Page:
- Adjust aquarium lighting: Sudden lighting changes in the aquarium can cause the fish to be nervous and easily get injuries from bumping into the tank side or other fish, especially for the aquarium in a dark room lacking natural lights. Thus, before turning on the aquarium lights in a dark room, turn on the room’s lights for a few minutes. In the evening, do the opposite – leave the room’s lights on for a while, after turning off the aquarium light.
Video: Treating Popeye In Aquarium Fish Fast!
Is popeye contagious?
Other fish would not be affected by popeye if it was caused by physical injury. It can be contagious and spread throughout the tank if it is caused by a parasite or bacterial infection.
Is popeye fatal?
Cory catfish influenced by popeye can recover well if noticed early and treated accordingly.
When the condition reaches extreme levels, it can rupture the affected eye, making your fish permanently blind and even leading to death by severe internal infections.
Does Melafix treat cloudy eyes?
API MELAFIX is an effective solution for bacterial infections like fin & tail rot, eye cloud, popeye, and body slime. So, the answer is yes, this product can be used to treat cloudy eyes in your fish.
Physical injuries and bacterial infections are possible causes of cory catfish eyes bulging. This could even be due to an internal problem in your fish, such as tuberculosis. To effectively treat this popeye condition, you should determine the cause, ensure stable water parameters, and apply proper treatment. After all, it is advisable to watch closely to ensure a secondary infection does not take hold and progress extremely.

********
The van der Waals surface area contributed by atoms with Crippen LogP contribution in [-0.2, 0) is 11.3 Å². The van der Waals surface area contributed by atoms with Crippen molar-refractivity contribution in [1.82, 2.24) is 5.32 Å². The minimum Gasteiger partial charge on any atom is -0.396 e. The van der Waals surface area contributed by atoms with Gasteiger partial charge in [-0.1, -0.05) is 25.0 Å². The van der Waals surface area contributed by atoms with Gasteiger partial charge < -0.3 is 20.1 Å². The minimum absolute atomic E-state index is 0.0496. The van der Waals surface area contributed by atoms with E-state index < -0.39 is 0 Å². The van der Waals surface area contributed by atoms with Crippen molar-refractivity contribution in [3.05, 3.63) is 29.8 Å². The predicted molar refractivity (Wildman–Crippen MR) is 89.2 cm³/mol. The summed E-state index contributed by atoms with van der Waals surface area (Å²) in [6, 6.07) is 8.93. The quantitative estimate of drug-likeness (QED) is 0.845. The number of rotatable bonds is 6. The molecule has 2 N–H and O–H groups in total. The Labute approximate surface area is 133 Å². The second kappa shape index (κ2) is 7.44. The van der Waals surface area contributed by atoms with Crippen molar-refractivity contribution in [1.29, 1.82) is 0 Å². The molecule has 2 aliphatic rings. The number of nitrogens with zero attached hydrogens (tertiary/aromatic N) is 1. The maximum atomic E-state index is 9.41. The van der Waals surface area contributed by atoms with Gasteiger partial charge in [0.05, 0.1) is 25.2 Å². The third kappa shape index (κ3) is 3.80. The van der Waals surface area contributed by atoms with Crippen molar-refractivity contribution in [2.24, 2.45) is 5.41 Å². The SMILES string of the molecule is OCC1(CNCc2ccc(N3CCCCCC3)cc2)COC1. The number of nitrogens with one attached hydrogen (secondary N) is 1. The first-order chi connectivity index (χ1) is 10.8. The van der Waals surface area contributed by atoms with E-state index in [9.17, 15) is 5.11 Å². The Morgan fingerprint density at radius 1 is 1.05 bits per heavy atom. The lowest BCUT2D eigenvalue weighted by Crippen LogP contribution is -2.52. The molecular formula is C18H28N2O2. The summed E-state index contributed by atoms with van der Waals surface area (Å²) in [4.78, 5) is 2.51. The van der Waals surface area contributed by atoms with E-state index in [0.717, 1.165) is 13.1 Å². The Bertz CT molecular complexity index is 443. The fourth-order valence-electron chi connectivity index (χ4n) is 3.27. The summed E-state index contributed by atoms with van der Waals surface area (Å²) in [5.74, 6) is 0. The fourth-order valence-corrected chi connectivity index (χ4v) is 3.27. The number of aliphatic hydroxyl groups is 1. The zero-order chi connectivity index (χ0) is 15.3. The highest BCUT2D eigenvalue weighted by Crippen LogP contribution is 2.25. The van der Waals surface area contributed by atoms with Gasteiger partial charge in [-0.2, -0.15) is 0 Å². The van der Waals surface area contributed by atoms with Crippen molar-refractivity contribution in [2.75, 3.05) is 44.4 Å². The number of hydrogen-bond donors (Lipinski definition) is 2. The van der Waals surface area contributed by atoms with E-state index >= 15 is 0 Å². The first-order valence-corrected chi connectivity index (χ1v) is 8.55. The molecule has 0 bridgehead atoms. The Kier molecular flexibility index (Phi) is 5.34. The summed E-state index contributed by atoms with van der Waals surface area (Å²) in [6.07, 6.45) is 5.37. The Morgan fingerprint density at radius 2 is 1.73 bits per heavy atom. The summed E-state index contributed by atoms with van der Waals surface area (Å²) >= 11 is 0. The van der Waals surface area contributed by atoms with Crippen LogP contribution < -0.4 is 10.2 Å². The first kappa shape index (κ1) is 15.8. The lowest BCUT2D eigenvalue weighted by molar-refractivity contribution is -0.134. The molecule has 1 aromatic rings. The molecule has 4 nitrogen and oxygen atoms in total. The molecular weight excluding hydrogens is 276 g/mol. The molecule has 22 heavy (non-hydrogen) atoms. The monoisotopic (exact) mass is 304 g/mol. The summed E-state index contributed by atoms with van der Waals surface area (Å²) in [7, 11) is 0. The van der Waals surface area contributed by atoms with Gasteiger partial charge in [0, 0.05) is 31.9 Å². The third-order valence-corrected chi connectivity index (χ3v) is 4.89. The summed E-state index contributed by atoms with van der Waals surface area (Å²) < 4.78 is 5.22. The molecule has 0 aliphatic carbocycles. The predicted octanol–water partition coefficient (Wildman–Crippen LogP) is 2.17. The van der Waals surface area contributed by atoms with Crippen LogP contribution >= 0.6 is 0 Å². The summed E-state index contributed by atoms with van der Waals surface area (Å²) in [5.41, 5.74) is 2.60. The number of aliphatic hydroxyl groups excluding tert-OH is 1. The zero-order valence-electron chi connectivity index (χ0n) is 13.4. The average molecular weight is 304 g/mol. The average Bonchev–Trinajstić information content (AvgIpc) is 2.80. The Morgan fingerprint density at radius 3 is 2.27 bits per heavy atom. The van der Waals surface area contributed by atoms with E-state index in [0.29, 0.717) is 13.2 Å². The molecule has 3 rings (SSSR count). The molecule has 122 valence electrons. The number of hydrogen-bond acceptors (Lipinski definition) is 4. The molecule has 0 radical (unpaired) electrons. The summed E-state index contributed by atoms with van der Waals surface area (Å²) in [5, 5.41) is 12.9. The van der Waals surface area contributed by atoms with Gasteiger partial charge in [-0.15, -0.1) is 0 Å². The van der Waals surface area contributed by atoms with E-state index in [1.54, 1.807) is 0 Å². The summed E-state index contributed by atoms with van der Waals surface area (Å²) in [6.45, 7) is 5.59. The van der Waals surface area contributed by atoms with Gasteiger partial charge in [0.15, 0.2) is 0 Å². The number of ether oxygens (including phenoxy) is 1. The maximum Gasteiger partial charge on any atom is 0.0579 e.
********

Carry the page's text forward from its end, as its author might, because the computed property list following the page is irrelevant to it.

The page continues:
Annette M. Chaney is an experienced marine biologist with over 20 years of experience as an aquarist and fishkeeper. She started her first aquarium at a young age, filling it with frogs and goldfish obtained from the ten-cent pet store.
Annette grew up caring for and breeding African Cichlids, which led to a hobby in high school that doubled as a profitable means. Attending Reed College gave her time to solidify herself as an accomplished aquarium caretaker with an eye for sales. After that, from 2009 – 2013, she studied at Roger Williams University – one of the most prestigious universities for Aquaculture and Aquarium in USA. She is the founder of AquariumCircle since 2010